As for the contribution percentages, Meade J found that the circumstances justified an allocation different than 50:50, as requested by Ms Kogan. Indeed, he said that a 50:50 decision would be an obvious injustice given how much greater was the work of Mr Martin. On the facts, Meade J found that Ms Kogan’s contribution was 20%.

As for the Film Companies, they argued that Ms Kogan was estopped from claiming relief for copyright infringement from them because she had acquiesced in the screenplay being produced as a film.

Meade J found that the following three requirements for an estoppel to exist were established:

  1. Ms Kogan knew that the Film Companies believed they were free to commercialise the screenplay without interference from Ms Kogan;
  2. the Film Companies relied on their belief; and
  3. the Film Companies had incurred detriment as a result.

On the issue of unconscionability Meade J found, inter alia, that:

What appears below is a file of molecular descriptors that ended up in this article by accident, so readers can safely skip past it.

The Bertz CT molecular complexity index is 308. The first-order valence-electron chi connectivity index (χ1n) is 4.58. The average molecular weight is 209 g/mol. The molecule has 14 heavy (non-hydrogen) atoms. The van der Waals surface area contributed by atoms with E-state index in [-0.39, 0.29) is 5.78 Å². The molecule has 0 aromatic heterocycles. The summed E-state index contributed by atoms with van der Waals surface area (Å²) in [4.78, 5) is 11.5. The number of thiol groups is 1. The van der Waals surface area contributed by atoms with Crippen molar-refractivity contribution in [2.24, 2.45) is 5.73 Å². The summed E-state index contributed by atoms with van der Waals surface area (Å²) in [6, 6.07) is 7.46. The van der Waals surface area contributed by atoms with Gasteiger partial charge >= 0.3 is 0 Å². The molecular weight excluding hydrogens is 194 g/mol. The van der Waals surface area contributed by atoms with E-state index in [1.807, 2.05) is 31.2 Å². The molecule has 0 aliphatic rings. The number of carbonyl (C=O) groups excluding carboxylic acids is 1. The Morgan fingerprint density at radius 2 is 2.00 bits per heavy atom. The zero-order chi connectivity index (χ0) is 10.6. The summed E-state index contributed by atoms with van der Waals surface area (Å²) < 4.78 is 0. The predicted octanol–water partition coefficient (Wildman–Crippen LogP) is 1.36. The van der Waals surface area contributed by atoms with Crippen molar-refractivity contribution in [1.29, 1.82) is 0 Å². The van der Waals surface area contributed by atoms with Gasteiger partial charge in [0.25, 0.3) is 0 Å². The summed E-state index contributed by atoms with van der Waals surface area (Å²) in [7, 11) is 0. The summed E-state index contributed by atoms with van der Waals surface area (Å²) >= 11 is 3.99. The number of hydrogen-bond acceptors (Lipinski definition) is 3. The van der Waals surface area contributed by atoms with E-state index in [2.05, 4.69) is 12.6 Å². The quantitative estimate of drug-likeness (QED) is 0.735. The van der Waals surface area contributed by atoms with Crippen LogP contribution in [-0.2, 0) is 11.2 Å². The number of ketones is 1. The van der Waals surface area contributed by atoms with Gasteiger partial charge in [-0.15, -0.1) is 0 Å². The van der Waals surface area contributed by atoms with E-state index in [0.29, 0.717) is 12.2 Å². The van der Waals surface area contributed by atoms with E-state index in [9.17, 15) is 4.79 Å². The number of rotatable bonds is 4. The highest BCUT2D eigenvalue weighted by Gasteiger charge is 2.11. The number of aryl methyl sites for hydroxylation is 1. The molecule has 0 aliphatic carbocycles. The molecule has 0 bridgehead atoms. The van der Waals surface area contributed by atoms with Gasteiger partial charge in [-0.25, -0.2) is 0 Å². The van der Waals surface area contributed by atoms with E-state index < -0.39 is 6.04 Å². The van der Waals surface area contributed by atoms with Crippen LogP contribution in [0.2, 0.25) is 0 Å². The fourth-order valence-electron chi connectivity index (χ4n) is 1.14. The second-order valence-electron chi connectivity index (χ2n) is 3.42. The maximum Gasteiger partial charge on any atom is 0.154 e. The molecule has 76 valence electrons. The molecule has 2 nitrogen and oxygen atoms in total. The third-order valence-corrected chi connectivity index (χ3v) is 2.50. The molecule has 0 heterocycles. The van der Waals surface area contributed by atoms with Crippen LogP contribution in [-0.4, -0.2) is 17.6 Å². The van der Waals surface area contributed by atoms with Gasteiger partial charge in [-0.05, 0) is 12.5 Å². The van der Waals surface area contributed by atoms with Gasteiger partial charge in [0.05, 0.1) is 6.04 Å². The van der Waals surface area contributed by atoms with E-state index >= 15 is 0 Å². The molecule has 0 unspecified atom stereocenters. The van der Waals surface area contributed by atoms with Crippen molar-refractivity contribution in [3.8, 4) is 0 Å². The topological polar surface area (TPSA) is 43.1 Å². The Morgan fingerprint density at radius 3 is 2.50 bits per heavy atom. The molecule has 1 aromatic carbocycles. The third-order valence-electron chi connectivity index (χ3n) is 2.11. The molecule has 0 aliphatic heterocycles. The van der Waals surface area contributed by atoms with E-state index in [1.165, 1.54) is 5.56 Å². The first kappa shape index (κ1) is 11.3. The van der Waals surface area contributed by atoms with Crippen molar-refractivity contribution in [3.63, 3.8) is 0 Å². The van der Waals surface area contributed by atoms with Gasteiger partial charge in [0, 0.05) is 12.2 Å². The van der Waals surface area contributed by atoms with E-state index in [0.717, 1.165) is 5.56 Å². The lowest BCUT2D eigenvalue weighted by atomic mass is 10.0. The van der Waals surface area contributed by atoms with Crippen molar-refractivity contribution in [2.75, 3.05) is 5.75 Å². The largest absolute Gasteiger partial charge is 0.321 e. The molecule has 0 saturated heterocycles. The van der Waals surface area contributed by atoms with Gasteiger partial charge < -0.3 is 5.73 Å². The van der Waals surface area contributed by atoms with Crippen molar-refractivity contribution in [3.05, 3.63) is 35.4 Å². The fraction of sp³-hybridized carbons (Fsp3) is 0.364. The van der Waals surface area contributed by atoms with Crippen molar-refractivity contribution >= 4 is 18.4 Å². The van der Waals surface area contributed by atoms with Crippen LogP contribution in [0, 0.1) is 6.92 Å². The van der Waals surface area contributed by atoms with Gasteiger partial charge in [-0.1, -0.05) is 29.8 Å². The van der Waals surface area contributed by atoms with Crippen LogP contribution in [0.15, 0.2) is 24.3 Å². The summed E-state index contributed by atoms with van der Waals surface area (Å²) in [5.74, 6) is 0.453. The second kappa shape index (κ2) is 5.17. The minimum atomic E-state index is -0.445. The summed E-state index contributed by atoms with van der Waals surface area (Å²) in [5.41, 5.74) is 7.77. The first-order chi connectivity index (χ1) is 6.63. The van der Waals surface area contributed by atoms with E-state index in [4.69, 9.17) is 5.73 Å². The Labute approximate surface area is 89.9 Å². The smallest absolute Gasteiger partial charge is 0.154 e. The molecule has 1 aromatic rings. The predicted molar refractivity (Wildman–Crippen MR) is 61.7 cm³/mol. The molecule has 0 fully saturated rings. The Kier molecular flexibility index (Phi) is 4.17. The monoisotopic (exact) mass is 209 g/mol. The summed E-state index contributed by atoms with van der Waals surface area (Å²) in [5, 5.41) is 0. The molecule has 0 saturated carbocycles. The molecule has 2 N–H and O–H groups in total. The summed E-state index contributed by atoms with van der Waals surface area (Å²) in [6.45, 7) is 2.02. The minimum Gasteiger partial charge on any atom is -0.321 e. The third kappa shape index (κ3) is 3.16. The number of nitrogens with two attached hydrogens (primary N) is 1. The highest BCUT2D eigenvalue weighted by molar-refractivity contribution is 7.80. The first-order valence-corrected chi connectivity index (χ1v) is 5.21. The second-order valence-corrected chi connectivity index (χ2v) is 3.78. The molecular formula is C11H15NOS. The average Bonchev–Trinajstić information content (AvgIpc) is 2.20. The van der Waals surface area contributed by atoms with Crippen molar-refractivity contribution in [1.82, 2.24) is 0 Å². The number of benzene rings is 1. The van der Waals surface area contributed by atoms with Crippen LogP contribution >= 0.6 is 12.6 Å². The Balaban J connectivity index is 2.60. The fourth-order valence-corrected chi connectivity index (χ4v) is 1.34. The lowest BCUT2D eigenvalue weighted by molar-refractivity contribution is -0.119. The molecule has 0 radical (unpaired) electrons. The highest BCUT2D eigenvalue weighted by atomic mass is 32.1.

1. it was highly relevant that Ms Kogan knew about the Film Companies’ belief that they could commercialise the screenplay, and had fostered that belief by encouraging Mr Martin to try to get the screenplay commercialised in his name alone;
  2. it was highly relevant that, if Ms Kogan had stated the true position before the Film Companies became committed, they would have been able to go ahead with the film at no greater expense as they would have insisted that Ms Kogan and Mr Martin share the amount they had agreed to pay Mr Martin;
  3. on the other hand, the Film Companies had accrued substantial benefit from the exploitation of the film, including Ms Kogan’s contribution; and